HAIGHT '/I. BIRD.
it, (Inspector's Rule 4,) instead of which the steamer kept on 'attempting to pass the schooner's bows. It is undoubtedly true that a steamer, in laying her course so as to avoid a sailing vessel, has a right to assume that the latter will pursue the customary course of navigation in narrow channels. The steamer is bound to anticipate that the sailing vessel will tack, and in the customary manner, where there is a definite custom as respects particular dangers. A schooner, in following such a defined practice in tacking, may be regarded either as pursuing her proper course under the circumstances, or as falling within the exceptions of the twenty-fourth rule. But this principle cannot be availed of to excuse a steamer from fault that has abundant room at her own command, when she seeks to shorten the natural course of a sailing vessel in a narrow channel, where the precise margin of the customary course, like that of the border of an eddy, is itself somewhat indefinite, and varies with the different stages of the tide. In the somewhat analogous case of The Washington Irving, Abb. Adm. 336, 338, BETTS, J., observes:
"The officers of the stearn-boat had a right to act upon the presumption that the schooner would not be intentionally run in dangerous proximity to the shore, or to a point where Rhe must become disabled or embarassed in tacking by a loss or change of the current. But if these impediments to her course were not palpable and inevitable. the steam-boat had no right to anticipate any variation of her course by the schooner, and was bound to regulate her proceedings so as to leave the schooner free to be navigated according to the judgment of her master and pilot. They were entitled to determine, at their discretion, the advantage or. prudence of continuing her tack beyond the true tide, and even to what might seem to the officers of the steamer a dangerous proximity to the land. The law, under circumstances. of uncertainty or doubt in respect to these particulars, imposed on the officers of the stearn-boat the duty of taking timely precaution to secure the sailing vessel the free exercise of the discretion of her master in the choice of her course, and the expedients to be adopted in case he should encounter dangers in pur- I suing it."
These observations are applicable in the present case, and compel me to hold the steamer in fault. I was at first disposed to regard it as the duty of the schooner to luff when she saw that the course of the steamer was irrevocably fixed to pass ahead of her. No exception to the general rule, that a sailing vessel must keep her course, can, however, be allowed except where it is entirely clear, not only that by changing her course she would in fact have avoided the collision, but that, under the circumstances of the moment as they appeared to the sailing vessel, escape by that means was so easy and obvious to a person of ordinary nautical judgment that it was clear negligence to omit it. That cannot be said in this case. The steamer, in fact, nearly passed clear of the schooner, being struck on her port quarter near the. stern. Any luffing by the schooner would have been of doubtful use; and, upon a collision in that event, the schooner would have been left exposed to the clear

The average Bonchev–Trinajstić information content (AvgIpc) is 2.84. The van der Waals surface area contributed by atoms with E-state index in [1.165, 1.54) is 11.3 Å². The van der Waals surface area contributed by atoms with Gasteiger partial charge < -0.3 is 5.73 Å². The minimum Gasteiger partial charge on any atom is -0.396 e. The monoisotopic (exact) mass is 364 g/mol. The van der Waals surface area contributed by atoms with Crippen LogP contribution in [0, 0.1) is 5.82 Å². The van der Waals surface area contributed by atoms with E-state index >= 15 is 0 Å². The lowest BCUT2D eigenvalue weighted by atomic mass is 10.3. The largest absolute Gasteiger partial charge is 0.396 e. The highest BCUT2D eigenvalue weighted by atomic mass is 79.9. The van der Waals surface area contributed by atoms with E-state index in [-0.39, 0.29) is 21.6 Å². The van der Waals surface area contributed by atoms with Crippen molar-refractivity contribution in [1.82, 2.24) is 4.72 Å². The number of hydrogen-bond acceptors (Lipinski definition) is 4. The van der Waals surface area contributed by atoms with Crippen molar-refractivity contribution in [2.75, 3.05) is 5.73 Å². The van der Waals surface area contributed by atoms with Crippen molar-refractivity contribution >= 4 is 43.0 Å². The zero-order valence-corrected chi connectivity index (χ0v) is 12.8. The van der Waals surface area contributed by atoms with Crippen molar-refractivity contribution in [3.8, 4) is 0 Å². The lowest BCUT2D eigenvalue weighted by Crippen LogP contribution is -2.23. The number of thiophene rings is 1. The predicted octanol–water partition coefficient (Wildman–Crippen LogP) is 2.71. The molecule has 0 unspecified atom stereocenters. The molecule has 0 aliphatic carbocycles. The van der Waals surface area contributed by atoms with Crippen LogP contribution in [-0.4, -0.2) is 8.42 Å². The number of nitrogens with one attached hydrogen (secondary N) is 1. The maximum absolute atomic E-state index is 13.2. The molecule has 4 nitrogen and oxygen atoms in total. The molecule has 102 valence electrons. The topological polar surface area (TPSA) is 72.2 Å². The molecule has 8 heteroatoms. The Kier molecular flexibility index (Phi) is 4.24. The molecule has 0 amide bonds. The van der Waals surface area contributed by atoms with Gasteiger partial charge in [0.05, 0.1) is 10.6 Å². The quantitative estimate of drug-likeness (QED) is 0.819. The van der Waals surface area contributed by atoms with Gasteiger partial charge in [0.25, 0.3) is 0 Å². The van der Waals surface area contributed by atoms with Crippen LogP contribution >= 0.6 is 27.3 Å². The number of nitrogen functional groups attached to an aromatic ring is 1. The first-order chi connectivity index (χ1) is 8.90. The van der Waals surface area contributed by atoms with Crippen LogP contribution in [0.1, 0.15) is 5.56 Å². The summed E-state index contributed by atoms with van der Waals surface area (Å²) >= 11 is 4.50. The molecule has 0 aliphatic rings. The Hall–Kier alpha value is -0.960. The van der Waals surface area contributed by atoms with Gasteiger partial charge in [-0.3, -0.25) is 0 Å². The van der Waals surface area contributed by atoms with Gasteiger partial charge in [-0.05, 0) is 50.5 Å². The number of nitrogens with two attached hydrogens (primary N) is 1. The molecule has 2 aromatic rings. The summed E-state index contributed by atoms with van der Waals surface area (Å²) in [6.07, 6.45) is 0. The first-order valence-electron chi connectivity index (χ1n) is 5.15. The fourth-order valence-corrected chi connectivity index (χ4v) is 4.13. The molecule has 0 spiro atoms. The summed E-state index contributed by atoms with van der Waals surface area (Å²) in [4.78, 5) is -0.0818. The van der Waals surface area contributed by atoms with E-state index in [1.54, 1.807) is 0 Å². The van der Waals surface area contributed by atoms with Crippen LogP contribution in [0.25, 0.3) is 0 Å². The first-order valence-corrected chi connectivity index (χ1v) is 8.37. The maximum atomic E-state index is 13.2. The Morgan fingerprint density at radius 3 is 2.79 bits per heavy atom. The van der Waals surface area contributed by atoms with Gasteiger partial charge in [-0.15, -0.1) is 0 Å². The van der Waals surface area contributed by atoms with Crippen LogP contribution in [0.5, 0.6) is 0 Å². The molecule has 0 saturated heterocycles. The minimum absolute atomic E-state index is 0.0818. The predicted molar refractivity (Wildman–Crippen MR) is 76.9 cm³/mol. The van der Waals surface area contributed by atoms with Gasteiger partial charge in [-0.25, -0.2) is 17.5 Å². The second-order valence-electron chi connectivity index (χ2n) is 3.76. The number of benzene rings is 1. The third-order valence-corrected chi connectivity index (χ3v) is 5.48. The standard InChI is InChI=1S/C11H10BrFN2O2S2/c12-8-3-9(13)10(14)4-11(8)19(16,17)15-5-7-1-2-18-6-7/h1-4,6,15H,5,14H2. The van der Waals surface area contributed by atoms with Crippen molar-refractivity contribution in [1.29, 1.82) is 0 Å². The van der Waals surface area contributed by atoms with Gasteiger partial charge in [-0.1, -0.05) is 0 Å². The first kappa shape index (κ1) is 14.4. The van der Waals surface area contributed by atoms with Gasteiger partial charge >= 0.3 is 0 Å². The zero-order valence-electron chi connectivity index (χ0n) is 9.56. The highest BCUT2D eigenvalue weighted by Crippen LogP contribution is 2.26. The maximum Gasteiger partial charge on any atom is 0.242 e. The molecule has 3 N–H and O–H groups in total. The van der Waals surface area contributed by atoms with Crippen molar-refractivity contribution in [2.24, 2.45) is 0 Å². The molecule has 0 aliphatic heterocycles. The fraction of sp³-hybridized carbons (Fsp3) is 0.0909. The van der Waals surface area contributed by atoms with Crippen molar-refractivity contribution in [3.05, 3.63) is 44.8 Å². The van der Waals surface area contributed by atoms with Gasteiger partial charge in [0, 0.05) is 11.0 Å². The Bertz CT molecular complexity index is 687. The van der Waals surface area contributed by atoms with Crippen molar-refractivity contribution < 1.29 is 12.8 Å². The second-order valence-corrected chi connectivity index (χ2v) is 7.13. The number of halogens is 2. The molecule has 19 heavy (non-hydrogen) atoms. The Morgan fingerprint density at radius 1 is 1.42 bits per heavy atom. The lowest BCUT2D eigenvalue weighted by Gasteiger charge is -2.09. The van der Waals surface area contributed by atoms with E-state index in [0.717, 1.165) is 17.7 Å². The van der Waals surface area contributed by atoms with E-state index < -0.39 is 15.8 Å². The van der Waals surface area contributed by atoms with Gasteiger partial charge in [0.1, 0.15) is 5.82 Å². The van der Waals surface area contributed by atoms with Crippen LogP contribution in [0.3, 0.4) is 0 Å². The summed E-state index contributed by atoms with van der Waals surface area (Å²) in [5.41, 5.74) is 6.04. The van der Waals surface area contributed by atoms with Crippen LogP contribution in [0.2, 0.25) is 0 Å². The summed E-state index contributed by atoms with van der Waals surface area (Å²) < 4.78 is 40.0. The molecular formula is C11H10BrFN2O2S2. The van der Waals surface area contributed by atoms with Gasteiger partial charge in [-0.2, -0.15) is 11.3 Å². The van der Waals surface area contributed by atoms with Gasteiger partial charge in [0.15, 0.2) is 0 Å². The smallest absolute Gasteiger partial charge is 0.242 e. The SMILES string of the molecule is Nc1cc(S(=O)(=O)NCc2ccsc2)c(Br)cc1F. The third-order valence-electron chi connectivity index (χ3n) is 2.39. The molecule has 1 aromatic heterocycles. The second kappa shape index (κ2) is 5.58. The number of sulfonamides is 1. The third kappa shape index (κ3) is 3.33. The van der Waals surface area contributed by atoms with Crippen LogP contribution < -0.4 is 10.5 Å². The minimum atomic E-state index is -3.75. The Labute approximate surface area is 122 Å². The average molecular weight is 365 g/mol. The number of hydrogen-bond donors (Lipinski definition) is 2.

. charge of fault; since it could not have been said with certainty that,
if the schooner had kept her course, the steamer would not have had time before collision to run the few additional feet necessary to clear her. The libelant is entitled to a decree, with costs, and a reference to compute the damages.
THE AGNES BARTON. MOGEE and another v. THE AGNES BARTON.
(Diat'l'iot Court, E. D. Virginia. January 5,1886.)
1. MARITIME LmN VESSEL IN FOREIGN PORT FURNISHED WITH SAILS CoN-
If a vessel, after a comes into a foreign port, (Philadelphia,) and while there is furnished WIth sails, the lien of the creditor who furnishes the sails is that which is given under the general maritime law; and the fact that the creditor is a resident in the home port of the vessel, (Baltimore,) and furnished the sails under a contract made with the managing owner in the home port, does not affect the lien.
SAME-ACCEPTANCE OF NOTE-RELEASE OF LIEN.
The acceptance of promissory note for material furnished a vessel does not release the maritime lien of the creditor for the amount due, unless there is an express release of the lien.
BAME-RECEIPT-RESERVATION OF LIEN.
Where the promissory note of the managing owner (who owns seven thirty-seconds) was taken for the amount due for sails furnIshed a vessel, and, in the receipt given for the note, the words were added, "which satisfies us for said bill, and all claims against said brig, the interest owned by the managing owner." Held, that the lien of the credItor was thereby expressly reserved upon the managing owner's share of the vessel; which, being in its nature a remedial right, could be enforced by a libel of the vessel itself.
In Admiralty. The brig Agnes Barton came into the port of Philadelphia in the spring of 1885, needing repairs and an outfit of sails. Her home port was Baltimore, and her owners were all residents of that city. One of them, S. H. Travers, was managing owner, and had an interest of seven thirty-seconds in the vessel. The brig lay in the port of Philadelphia while the needed repairs were put upon her; and while ahe was there, the libelants, William McGee & Son, of Baltimore, contracted with S. H. Travers, her managing owner, to furnish her with a suit of sails for $600, the amount now libeled for. The sails were duly furnished, and were delivered on board the brig while still at Philadelphia. Travers gave in settlement for the price of the sails the note of his firm, S. H: Travers & Son, at four months, indorsed by his son, Geo. C. A. Travers. McGee & Son took this notl'l, and gave a receipt, reciting its contlmts, aud adding the following clause: